Is there a good reason to build a browser add-on for Internet Explorer as well as Firefox? Yes, according to Microsoft IE evangelist Joshua Allen. Building an add-on for IE is so difficult, he said, your browser app competitors won't even bother. "It's harder to write apps for IE - so it's a harder market for competitors to get …
Serves you right M$, you lock-in is now looking like lock-out for you muppets. Who in their right mind uses IE anyway ?
No, it's definetely a _hash_ .
@Jos Dave etc
It's hatch as in cross hatch. Not hash at all.
C++ Is alive and kicking and IMO really rather good. I would add fortran to Dr. mouse's list of REAL programming languages, which I spent most of yesterday using.
Why would I ever ever use IE??? Can't think of any reasons.
"Why would I ever ever use IE???"
To visit www.mozilla.com/firefox/ so that you could download firefox onto your new Windows box?
There are many real programming languages not on your list. This is not surprising, as computer language preference tends to be a personal thing - most of us prefer a language that works the way we think. Lisp, Forth, ML, and Scheme are all, from everything I've seen of them, very solid, real programming languages. The trouble with them is they work very differently from how I, you, and many other people think. But for those who do think like that, they're perfectly fine.
There are at least thousands of programming languages which are in use today, and probably tens of thousands. I've only personally encountered around a hundred enough to have any real opinion of them. Statistically speaking, there's probably at least another 10 real programming languages that I haven't encountered.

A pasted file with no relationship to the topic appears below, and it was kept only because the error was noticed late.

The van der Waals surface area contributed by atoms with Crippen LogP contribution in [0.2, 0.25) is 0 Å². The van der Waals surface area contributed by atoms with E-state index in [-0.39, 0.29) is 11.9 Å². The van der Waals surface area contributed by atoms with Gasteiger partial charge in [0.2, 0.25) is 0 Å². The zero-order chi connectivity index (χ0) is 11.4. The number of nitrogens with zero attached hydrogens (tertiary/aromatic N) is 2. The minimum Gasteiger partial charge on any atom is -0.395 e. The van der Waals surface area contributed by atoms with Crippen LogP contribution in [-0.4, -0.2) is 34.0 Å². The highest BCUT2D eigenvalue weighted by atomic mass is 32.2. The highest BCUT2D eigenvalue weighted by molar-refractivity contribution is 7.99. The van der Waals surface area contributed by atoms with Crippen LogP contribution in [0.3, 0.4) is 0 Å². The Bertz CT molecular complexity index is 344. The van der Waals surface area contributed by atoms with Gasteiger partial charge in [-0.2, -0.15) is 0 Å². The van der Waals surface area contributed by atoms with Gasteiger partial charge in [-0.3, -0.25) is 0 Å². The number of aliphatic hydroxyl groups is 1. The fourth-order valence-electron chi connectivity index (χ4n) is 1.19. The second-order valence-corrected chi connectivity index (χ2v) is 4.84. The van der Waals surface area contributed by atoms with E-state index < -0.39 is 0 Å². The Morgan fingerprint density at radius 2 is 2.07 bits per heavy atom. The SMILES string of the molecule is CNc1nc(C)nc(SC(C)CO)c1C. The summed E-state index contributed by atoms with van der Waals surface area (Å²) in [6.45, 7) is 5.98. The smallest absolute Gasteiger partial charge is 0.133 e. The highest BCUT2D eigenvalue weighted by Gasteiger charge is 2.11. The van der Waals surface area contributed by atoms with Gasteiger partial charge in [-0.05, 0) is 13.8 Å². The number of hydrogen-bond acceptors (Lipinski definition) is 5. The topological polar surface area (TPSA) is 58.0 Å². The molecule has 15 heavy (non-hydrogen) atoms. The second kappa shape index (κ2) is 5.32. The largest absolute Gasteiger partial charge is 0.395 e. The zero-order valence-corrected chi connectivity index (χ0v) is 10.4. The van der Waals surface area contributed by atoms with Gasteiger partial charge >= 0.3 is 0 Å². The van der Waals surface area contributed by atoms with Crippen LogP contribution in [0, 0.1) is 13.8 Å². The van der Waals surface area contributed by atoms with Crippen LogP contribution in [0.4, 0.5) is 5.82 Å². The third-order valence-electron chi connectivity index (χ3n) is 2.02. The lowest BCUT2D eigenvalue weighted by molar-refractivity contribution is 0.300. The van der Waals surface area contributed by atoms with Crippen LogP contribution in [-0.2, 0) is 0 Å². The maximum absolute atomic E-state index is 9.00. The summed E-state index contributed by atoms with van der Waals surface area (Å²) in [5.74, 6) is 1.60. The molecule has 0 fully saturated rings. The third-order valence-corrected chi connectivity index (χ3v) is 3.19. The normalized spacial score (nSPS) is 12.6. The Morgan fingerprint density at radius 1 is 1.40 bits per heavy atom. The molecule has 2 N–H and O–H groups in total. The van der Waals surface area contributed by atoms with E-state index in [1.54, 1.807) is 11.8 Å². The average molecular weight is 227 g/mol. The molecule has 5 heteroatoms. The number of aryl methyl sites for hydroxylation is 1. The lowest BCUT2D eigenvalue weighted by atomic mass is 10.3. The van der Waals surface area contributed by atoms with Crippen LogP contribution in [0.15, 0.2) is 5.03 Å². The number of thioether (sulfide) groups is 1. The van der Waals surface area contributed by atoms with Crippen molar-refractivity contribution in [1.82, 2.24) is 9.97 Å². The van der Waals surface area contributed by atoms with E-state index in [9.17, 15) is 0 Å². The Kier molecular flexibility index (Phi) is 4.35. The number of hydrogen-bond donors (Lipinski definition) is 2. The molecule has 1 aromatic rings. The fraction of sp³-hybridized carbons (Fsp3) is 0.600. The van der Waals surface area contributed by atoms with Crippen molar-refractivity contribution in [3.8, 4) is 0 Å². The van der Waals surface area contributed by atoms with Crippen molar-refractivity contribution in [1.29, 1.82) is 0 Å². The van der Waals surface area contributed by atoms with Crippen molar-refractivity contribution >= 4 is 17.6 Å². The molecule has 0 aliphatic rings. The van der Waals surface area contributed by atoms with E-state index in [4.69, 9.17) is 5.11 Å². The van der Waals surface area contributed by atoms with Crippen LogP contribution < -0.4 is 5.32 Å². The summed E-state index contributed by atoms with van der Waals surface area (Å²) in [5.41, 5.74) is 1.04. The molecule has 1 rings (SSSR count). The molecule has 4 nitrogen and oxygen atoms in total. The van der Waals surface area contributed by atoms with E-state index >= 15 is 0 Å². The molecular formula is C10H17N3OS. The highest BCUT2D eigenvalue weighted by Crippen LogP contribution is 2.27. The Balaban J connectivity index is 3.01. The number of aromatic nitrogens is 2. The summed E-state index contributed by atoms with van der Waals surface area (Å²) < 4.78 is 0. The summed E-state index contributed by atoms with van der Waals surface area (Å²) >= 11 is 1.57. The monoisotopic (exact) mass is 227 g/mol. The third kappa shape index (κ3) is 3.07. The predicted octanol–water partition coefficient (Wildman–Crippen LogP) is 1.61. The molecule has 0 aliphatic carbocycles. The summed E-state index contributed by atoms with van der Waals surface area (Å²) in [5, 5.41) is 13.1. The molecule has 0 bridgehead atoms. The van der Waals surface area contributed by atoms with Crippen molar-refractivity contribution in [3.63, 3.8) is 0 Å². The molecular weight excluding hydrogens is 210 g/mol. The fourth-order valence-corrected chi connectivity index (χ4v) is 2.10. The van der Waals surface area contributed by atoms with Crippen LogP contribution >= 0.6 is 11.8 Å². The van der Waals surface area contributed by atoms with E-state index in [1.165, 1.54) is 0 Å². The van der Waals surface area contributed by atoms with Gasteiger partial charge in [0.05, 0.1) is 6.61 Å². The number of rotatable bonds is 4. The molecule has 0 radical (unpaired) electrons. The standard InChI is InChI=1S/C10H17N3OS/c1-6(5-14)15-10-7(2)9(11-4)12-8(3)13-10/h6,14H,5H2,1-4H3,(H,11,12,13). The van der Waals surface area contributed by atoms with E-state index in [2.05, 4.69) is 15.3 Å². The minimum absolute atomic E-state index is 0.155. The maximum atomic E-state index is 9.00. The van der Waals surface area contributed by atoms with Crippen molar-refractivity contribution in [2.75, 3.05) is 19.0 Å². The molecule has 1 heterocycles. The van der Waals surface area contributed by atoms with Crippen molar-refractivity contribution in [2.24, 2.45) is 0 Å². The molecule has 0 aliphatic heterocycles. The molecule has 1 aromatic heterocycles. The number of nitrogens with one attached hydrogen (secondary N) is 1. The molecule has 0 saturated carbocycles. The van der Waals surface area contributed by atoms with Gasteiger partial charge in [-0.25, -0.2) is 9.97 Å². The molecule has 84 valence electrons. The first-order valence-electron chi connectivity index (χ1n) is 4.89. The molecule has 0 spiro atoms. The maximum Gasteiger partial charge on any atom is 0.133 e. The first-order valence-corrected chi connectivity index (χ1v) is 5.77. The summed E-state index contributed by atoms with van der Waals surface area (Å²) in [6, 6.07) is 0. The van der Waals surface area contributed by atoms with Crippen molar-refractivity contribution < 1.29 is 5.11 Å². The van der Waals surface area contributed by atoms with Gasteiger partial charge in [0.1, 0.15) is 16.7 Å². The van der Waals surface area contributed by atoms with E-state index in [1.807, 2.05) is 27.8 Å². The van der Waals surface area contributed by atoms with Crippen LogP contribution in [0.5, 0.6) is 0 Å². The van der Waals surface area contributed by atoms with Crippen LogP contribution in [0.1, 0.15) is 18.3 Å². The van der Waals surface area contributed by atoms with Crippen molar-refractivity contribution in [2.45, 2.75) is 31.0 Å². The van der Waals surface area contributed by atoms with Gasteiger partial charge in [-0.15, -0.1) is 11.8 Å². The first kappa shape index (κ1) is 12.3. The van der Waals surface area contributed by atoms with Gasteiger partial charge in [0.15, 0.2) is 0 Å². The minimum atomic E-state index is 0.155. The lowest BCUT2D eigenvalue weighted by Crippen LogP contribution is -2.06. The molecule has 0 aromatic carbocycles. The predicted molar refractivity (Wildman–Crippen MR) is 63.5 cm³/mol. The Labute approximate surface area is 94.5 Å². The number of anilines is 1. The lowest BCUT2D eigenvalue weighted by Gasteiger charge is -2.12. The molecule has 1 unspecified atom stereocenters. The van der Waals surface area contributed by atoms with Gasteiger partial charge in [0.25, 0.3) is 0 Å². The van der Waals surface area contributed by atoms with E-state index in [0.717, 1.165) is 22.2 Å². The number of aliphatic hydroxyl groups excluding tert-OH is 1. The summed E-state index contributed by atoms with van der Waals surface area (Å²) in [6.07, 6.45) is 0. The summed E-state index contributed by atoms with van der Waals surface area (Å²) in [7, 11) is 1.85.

For what it's worth, there's even a Pearl programming language (not to be confused with the Perl language I write most of my stuff in. Note that I'm not advocating Perl as a real programming language, as I'm fully aware it has some design flaws. Only thing is, it really does work the way my mind does, so its insanity is a good fit for mine.)
Writing Cross-Browser Extensions is Tough
Note that Cade is reporting purely on the session for porting addons from Firefox to IE. We gave another session on extending IE using some of the incredibly easy extensibility mechanisms like Slices, Accelerators and Visual Search.
The goal of my talk was to cover what you need to do in IE if you want to have common functionality across Firefox -- I committed to the audience to stay away from any functionality that wasn't commonly achievable in both browsers. The other session was about extending IE8 without worrying about Firefox compat; and that is obviously very easy.
My message was that it makes your work harder in *both* Firefox and IE if you want to go cross-browser -- you lose things like XUL UI elements, and you have to use C++ in IE to get XUL equivalents. But it's worth it to target *both* browsers, IMO, since the whole point of the web is universal interop.
Indeed, why would you use IE?
I agree with Paul McC, the only point of IE is to find FireFox, I just type start, run http://www.getfirefox.com
Or if I load the run files from my pen drive which is a hard drive busting 7Mb or it may be more now, then let it update itself with the latest few Kbs of bandwidth hogging updates, It removes the requirement for IE altogether.
Im stuck for a reason to use IE other than neccessity, for Windows crapdates.
"since the whole point of the web is universal interop"
I see the words, but the actions say something completely different. There isn't even "universal interop" with 100% end to end Microsoft. Even skipping over the blatant sins of IE5,6 & 7, the lastest IE8 shows that Microsoft still just doesn't understand web standards, see http://www.theregister.co.uk/2008/12/04/interent_explorer_8_list/
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